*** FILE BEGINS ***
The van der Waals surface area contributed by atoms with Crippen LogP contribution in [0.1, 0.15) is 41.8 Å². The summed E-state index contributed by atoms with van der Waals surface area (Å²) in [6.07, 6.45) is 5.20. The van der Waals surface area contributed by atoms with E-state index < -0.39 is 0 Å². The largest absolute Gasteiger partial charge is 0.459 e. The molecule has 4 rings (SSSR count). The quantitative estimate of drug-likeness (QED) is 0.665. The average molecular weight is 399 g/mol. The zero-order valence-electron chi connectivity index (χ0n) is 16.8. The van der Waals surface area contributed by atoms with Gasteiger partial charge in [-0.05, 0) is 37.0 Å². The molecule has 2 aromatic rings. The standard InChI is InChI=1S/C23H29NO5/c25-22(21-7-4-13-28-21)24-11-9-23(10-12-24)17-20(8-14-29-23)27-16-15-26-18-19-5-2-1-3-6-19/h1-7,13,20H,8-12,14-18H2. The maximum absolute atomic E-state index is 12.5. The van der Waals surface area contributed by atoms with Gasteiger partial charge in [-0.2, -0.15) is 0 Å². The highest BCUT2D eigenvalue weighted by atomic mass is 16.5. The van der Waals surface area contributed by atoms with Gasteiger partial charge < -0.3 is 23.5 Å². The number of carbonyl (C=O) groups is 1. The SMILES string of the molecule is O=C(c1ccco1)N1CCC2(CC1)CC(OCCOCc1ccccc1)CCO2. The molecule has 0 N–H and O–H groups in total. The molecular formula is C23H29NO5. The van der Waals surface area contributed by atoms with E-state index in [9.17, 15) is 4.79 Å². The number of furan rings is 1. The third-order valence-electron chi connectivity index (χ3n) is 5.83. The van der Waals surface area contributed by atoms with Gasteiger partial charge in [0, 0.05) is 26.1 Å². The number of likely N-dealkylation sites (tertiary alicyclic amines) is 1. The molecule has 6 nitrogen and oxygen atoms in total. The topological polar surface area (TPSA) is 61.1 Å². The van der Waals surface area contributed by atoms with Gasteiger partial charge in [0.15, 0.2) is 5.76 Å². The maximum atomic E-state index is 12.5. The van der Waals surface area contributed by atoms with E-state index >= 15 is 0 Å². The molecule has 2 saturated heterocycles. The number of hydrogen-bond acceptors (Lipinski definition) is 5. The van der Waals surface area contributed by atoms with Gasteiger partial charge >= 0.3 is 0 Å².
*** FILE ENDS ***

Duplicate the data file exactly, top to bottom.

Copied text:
The van der Waals surface area contributed by atoms with Crippen LogP contribution in [0.1, 0.15) is 41.8 Å². The summed E-state index contributed by atoms with van der Waals surface area (Å²) in [6.07, 6.45) is 5.20. The van der Waals surface area contributed by atoms with E-state index < -0.39 is 0 Å². The largest absolute Gasteiger partial charge is 0.459 e. The molecule has 4 rings (SSSR count). The quantitative estimate of drug-likeness (QED) is 0.665. The average molecular weight is 399 g/mol. The zero-order valence-electron chi connectivity index (χ0n) is 16.8. The van der Waals surface area contributed by atoms with Gasteiger partial charge in [-0.05, 0) is 37.0 Å². The molecule has 2 aromatic rings. The standard InChI is InChI=1S/C23H29NO5/c25-22(21-7-4-13-28-21)24-11-9-23(10-12-24)17-20(8-14-29-23)27-16-15-26-18-19-5-2-1-3-6-19/h1-7,13,20H,8-12,14-18H2. The maximum absolute atomic E-state index is 12.5. The van der Waals surface area contributed by atoms with Gasteiger partial charge in [-0.2, -0.15) is 0 Å². The highest BCUT2D eigenvalue weighted by atomic mass is 16.5. The van der Waals surface area contributed by atoms with Gasteiger partial charge < -0.3 is 23.5 Å². The number of carbonyl (C=O) groups is 1. The SMILES string of the molecule is O=C(c1ccco1)N1CCC2(CC1)CC(OCCOCc1ccccc1)CCO2. The molecule has 0 N–H and O–H groups in total. The molecular formula is C23H29NO5. The van der Waals surface area contributed by atoms with E-state index in [9.17, 15) is 4.79 Å². The number of furan rings is 1. The third-order valence-electron chi connectivity index (χ3n) is 5.83. The van der Waals surface area contributed by atoms with Gasteiger partial charge in [0, 0.05) is 26.1 Å². The number of likely N-dealkylation sites (tertiary alicyclic amines) is 1. The molecule has 6 nitrogen and oxygen atoms in total. The topological polar surface area (TPSA) is 61.1 Å². The van der Waals surface area contributed by atoms with Gasteiger partial charge in [0.15, 0.2) is 5.76 Å². The maximum atomic E-state index is 12.5. The van der Waals surface area contributed by atoms with E-state index >= 15 is 0 Å². The molecule has 2 saturated heterocycles. The number of hydrogen-bond acceptors (Lipinski definition) is 5. The van der Waals surface area contributed by atoms with Gasteiger partial charge >= 0.3 is 0 Å².